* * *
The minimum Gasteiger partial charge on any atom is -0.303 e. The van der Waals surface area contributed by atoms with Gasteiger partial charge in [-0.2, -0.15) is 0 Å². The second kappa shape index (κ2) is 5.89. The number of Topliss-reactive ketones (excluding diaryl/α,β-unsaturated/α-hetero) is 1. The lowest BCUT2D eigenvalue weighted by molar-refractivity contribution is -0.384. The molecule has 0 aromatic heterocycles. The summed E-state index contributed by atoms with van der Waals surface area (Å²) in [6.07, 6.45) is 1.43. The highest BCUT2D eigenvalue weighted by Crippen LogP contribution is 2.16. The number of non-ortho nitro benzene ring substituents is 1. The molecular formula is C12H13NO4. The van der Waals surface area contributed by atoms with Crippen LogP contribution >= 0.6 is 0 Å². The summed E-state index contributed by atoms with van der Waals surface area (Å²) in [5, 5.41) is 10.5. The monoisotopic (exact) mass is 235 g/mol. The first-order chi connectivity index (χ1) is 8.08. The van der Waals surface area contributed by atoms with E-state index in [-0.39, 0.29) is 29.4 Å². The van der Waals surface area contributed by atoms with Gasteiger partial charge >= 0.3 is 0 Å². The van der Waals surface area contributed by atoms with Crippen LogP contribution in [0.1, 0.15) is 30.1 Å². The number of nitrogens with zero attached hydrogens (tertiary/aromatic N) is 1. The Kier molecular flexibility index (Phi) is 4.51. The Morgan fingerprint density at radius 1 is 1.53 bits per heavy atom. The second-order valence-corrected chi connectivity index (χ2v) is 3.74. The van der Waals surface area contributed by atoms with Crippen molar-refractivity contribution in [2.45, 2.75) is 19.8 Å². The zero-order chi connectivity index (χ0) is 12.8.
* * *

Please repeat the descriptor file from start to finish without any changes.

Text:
The minimum Gasteiger partial charge on any atom is -0.303 e. The van der Waals surface area contributed by atoms with Gasteiger partial charge in [-0.2, -0.15) is 0 Å². The second kappa shape index (κ2) is 5.89. The number of Topliss-reactive ketones (excluding diaryl/α,β-unsaturated/α-hetero) is 1. The lowest BCUT2D eigenvalue weighted by molar-refractivity contribution is -0.384. The molecule has 0 aromatic heterocycles. The summed E-state index contributed by atoms with van der Waals surface area (Å²) in [6.07, 6.45) is 1.43. The highest BCUT2D eigenvalue weighted by Crippen LogP contribution is 2.16. The number of non-ortho nitro benzene ring substituents is 1. The molecular formula is C12H13NO4. The van der Waals surface area contributed by atoms with Crippen LogP contribution >= 0.6 is 0 Å². The summed E-state index contributed by atoms with van der Waals surface area (Å²) in [5, 5.41) is 10.5. The monoisotopic (exact) mass is 235 g/mol. The first-order chi connectivity index (χ1) is 8.08. The van der Waals surface area contributed by atoms with E-state index in [-0.39, 0.29) is 29.4 Å². The van der Waals surface area contributed by atoms with Gasteiger partial charge >= 0.3 is 0 Å². The van der Waals surface area contributed by atoms with Crippen LogP contribution in [0.1, 0.15) is 30.1 Å². The number of nitrogens with zero attached hydrogens (tertiary/aromatic N) is 1. The Kier molecular flexibility index (Phi) is 4.51. The Morgan fingerprint density at radius 1 is 1.53 bits per heavy atom. The second-order valence-corrected chi connectivity index (χ2v) is 3.74. The van der Waals surface area contributed by atoms with Crippen molar-refractivity contribution in [2.45, 2.75) is 19.8 Å². The zero-order chi connectivity index (χ0) is 12.8.